Block of the Week: Gold

A shining example of a mineral worth mining for

Pop quiz! What's the 79th element on the periodic table? Could it be... love? No. Of course not. It's Gold! Striking this magnificent mineral is something of a rite of passage in Minecraft. After spending ages mining through cobblestone and coal, you finally see a shiny gleam winking at you from inside the rocks. A few whacks with your pick later, you've struck gold! (Ore!) Said gold ore can then be smelted into shining nuggets of success. This mineral has multiple crafting uses in the game, like clocks and powered rails. Sadly, the golden mining tools you can craft with it may be powerful, but they also break quickly.

Shame, as real gold has a huge amount of uses. But where did it all come from? It could be deep space, according to a 2013 study from the Harvard-Smithsonian Center for Astrophysics, which concluded all of the gold in our universe likely originated from the collisions of dead stars. Some of that gold even finds its way back into space, as astronaut helmets have a visor coated with a thin layer of gold, to block harmful ultraviolet rays from the sun. Whether astronauts actually need those helmets or this is just an ingenious scam to steal gold from work is a debate for another time.

As if originating from dead stars in space isn't awesome enough (it is), gold is often used in circuitry, as it's an excellent conductor of electricity. One that's highly non-reactive with air, water and most other circuitry-ruining substances, meaning it won't corrode or tarnish. We wouldn't recommend smashing it open to find out, but the very device you're reading this on could be powered by gold circuitry!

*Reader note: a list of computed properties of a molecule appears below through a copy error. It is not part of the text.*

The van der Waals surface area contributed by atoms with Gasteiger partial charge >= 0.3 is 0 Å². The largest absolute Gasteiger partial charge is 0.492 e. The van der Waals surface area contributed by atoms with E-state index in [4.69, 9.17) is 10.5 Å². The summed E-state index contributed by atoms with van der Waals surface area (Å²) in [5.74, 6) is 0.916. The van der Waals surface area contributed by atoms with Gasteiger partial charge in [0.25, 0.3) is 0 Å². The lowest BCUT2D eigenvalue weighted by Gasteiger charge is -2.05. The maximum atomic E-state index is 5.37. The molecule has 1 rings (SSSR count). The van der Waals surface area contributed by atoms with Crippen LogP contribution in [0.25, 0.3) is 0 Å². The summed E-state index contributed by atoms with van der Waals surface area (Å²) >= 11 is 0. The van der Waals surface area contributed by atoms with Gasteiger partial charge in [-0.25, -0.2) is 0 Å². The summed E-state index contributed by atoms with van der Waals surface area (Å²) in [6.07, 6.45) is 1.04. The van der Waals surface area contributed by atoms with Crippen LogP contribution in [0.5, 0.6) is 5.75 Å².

A NASA spacesuit, with a thin layer of protective gold in the visor. How cool is being an astronaut? You literally wear a golden helmet to work.

Emperor Valentinian was an important enough Roman to be profiled in this 4th Century Gold Solidus, even if they did make his neck look fat.

An Egyptian golden scarab ring, estimated to have been made between 1794 BC and 1648 BC. The earliest examples of golden Jewellery date back to 4000 BC Egypt.

Gold, at this point just showing off, also has many medical uses. It's found in pacemakers, insulin pumps and cancer treatments. It's that non-reactive state of the mineral that's made it such a hit with doctors putting it in the human body. You can even eat gold and it'll just pass through your system naturally! Disgusting/cool!

Little wonder this finite mineral is so highly valued all over the world. We wish the next 'Block of the Week' the best of luck in following a cancer-treating, astronaut-protecting, multi-purpose mineral all the way from space. If we were Cobblestone, we'd be nervously rewriting our CV right now.